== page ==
I know it contains petroleum products, I used it to start an engine. It's also good for flooded engines.

LDM1 (author)rf2015-05-17

WD-40 was designed to evaporate h2o, that's what the WD stands for, water displacement and it took 40 tries before it was perfected : hence WD-40, just a little history. Happy tinkering!

Namirreh (author)rf2015-05-15

That shouldn't be a problem, the stove would/should be washed off after, or it will smell,so what ever it's washed with(dish soap,citric acid etc.)would remove all residual film left.If it is stainless steel, it won't rust unless you remove the finish

VendicarD (author)2015-05-16

How can I conveniently remove flesh from bone without producing anything detectable by the neighbors?

MartinB16 (author)VendicarD2015-10-25

use beetle larvae

CEVMarauder (author)VendicarD2015-05-16

Buy a large fish tank, some hamster bedding, a colony of Dermestid beetles, and a bunch of air fresheners?

AnnaB264 (author)CEVMarauder2015-09-10

Hmmm, may require lots of cutting to fit the pieces in the fish tank.... depending on how much you have to de-flesh, of course. Perhaps you could find an instructable on making a saw out of wood, so the evidence (I mean, tool) would biodegrade.

VendicarD (author)CEVMarauder2015-05-17


CatherineG (author)VendicarD2015-05-17

Boil it for a long time in a large pot. I do 2 chickens in a large show cooker for 10 hours to make delicious chicken broth.

ferjanyen (author)2013-12-29

There is a product call Ferricloride, you get it from any good boat chandlers. Takes rust marks from any thing inc. stainless steel. Good luck.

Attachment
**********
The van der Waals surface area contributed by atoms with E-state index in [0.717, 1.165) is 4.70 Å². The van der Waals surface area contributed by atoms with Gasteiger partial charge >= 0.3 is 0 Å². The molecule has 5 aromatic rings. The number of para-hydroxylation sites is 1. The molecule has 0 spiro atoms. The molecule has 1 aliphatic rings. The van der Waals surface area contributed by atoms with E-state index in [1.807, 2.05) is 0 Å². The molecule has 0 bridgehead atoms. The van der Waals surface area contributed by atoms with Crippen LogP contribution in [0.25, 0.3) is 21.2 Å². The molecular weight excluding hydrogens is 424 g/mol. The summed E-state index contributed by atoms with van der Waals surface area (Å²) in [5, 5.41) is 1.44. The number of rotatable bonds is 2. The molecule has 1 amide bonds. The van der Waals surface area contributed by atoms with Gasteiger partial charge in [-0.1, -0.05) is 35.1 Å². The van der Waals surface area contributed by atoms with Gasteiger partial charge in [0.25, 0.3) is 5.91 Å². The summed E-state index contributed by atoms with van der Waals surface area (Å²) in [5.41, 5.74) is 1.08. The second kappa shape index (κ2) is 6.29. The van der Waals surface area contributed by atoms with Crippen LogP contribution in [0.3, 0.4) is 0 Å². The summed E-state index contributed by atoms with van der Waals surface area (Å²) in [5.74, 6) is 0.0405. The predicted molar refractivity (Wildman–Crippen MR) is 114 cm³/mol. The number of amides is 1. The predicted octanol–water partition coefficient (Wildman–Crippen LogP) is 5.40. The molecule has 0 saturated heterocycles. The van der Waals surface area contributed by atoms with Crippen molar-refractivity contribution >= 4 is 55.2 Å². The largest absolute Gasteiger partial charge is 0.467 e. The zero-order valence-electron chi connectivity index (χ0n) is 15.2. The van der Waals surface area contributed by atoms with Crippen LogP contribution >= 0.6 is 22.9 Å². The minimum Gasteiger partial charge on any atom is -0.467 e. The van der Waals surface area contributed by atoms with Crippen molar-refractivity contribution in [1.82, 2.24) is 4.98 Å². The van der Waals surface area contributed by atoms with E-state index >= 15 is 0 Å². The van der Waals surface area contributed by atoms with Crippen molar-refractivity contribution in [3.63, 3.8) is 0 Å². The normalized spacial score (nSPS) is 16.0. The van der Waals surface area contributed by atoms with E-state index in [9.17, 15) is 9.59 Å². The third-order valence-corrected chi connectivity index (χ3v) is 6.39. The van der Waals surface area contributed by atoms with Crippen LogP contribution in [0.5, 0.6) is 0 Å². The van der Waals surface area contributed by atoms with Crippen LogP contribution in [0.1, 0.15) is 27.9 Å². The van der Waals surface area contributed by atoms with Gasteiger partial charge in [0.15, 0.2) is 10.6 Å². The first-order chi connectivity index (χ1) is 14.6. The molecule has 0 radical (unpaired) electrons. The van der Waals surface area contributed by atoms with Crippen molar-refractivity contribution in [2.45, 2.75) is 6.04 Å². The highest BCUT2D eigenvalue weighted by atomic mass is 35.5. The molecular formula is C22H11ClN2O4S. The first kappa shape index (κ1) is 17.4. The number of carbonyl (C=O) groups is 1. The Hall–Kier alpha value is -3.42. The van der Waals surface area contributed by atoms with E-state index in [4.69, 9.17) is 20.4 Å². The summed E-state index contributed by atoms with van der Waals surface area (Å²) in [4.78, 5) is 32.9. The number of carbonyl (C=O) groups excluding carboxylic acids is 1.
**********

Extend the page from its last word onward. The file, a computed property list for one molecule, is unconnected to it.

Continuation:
starphire (author)ferjanyen2015-05-18

Ferric chloride will eat into the exposed surface of the metal one is trying to restore if you let it soak for very long (it's often used to etch copper PC boards, and probably cheaper at an electronics store than a boat supply store given their markets). I would use it with caution for restoring old steel items, and definitely not if there are etched designs to be preserved in the metal being restored. Also, it will stain fabrics, wood, etc. if it drips onto them by accident, and rubber gloves (and non-metallic containers!) should definitely be used if soaking/etching items in it. It is also not a good idea to pour it down drains!

Ninzerbean (author)starphire2015-06-22

If you neutralize it with baking soda it is actually safe to pour down the drain.

wolfgang64 (author)ferjanyen2013-12-29

Ferric cloride is no joke. If you use it you have to agitate the bubbles it makes away from what you are working on or your results will be uneven. I work as a gun engraver and have used it a lot. Once accidently left small puddle of this stuff on a 16 gauge peace of sheet steel overnight in the morning it had eaten right through. It seems to work more agresively on metal that has not been work hardened.

bettina-sisr (author)2015-05-20

As a metal worker and environmentalist I try to use the least harmful stuff to complete a task, and I have found that to remove rust there are 2 more ideas that work wonders. First is Molasses! Yes Molasses. The ratio is 10 (water) to 1 (molasses) but I have found you can use a LOT more water. You just need a container big enough for your metal to be submerged, and time, it can take days, to weeks. There will be a molasses smell during, and funky foam will form (hmm?) in the shape of the metal on the surface (kinda cool actually) The second is Vinegar, and again the ratio is different for everyone, from 100% to 10:1, experiment for yourself to find what works. I think the vinegar is a lot like citric acid in why it works. GREAT INST!!